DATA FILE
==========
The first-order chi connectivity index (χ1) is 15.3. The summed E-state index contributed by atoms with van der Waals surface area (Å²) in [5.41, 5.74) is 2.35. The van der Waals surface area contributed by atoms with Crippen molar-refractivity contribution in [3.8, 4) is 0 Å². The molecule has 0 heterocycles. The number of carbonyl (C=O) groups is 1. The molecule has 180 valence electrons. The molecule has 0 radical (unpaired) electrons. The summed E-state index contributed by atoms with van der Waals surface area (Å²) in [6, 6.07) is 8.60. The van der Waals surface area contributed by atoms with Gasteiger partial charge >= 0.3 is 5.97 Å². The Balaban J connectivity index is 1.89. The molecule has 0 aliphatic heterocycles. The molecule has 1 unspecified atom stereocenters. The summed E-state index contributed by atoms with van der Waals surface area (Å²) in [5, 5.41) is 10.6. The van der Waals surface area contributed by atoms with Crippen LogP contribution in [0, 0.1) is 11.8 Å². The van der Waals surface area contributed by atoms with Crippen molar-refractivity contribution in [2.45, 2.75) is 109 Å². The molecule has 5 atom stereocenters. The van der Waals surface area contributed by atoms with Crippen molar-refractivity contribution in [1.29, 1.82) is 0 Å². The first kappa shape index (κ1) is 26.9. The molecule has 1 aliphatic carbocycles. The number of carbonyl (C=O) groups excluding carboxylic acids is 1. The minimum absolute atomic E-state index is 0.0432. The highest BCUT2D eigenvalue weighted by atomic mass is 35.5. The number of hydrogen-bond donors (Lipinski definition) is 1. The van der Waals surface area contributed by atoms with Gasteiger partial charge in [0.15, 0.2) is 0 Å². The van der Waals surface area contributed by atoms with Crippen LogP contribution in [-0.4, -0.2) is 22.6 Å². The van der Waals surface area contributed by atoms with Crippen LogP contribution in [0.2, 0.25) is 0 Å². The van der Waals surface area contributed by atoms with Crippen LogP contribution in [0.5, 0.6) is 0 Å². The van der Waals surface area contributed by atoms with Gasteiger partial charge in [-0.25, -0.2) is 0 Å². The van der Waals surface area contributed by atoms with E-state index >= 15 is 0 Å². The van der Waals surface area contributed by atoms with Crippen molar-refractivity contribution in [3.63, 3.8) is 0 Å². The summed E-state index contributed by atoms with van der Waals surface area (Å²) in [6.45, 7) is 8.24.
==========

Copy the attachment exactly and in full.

The first-order chi connectivity index (χ1) is 15.3. The summed E-state index contributed by atoms with van der Waals surface area (Å²) in [5.41, 5.74) is 2.35. The van der Waals surface area contributed by atoms with Crippen molar-refractivity contribution in [3.8, 4) is 0 Å². The molecule has 0 heterocycles. The number of carbonyl (C=O) groups is 1. The molecule has 180 valence electrons. The molecule has 0 radical (unpaired) electrons. The summed E-state index contributed by atoms with van der Waals surface area (Å²) in [6, 6.07) is 8.60. The van der Waals surface area contributed by atoms with Gasteiger partial charge >= 0.3 is 5.97 Å². The Balaban J connectivity index is 1.89. The molecule has 0 aliphatic heterocycles. The molecule has 1 unspecified atom stereocenters. The summed E-state index contributed by atoms with van der Waals surface area (Å²) in [5, 5.41) is 10.6. The van der Waals surface area contributed by atoms with Crippen LogP contribution in [0, 0.1) is 11.8 Å². The van der Waals surface area contributed by atoms with Crippen molar-refractivity contribution in [2.45, 2.75) is 109 Å². The molecule has 5 atom stereocenters. The van der Waals surface area contributed by atoms with Crippen molar-refractivity contribution in [1.29, 1.82) is 0 Å². The first kappa shape index (κ1) is 26.9. The molecule has 1 aliphatic carbocycles. The number of carbonyl (C=O) groups excluding carboxylic acids is 1. The minimum absolute atomic E-state index is 0.0432. The highest BCUT2D eigenvalue weighted by atomic mass is 35.5. The number of hydrogen-bond donors (Lipinski definition) is 1. The van der Waals surface area contributed by atoms with Gasteiger partial charge in [0.15, 0.2) is 0 Å². The van der Waals surface area contributed by atoms with Crippen LogP contribution in [-0.4, -0.2) is 22.6 Å². The van der Waals surface area contributed by atoms with Crippen LogP contribution in [0.2, 0.25) is 0 Å². The van der Waals surface area contributed by atoms with Crippen LogP contribution in [0.5, 0.6) is 0 Å². The van der Waals surface area contributed by atoms with Gasteiger partial charge in [-0.25, -0.2) is 0 Å². The van der Waals surface area contributed by atoms with E-state index >= 15 is 0 Å². The van der Waals surface area contributed by atoms with Crippen molar-refractivity contribution in [3.63, 3.8) is 0 Å². The summed E-state index contributed by atoms with van der Waals surface area (Å²) in [6.45, 7) is 8.24.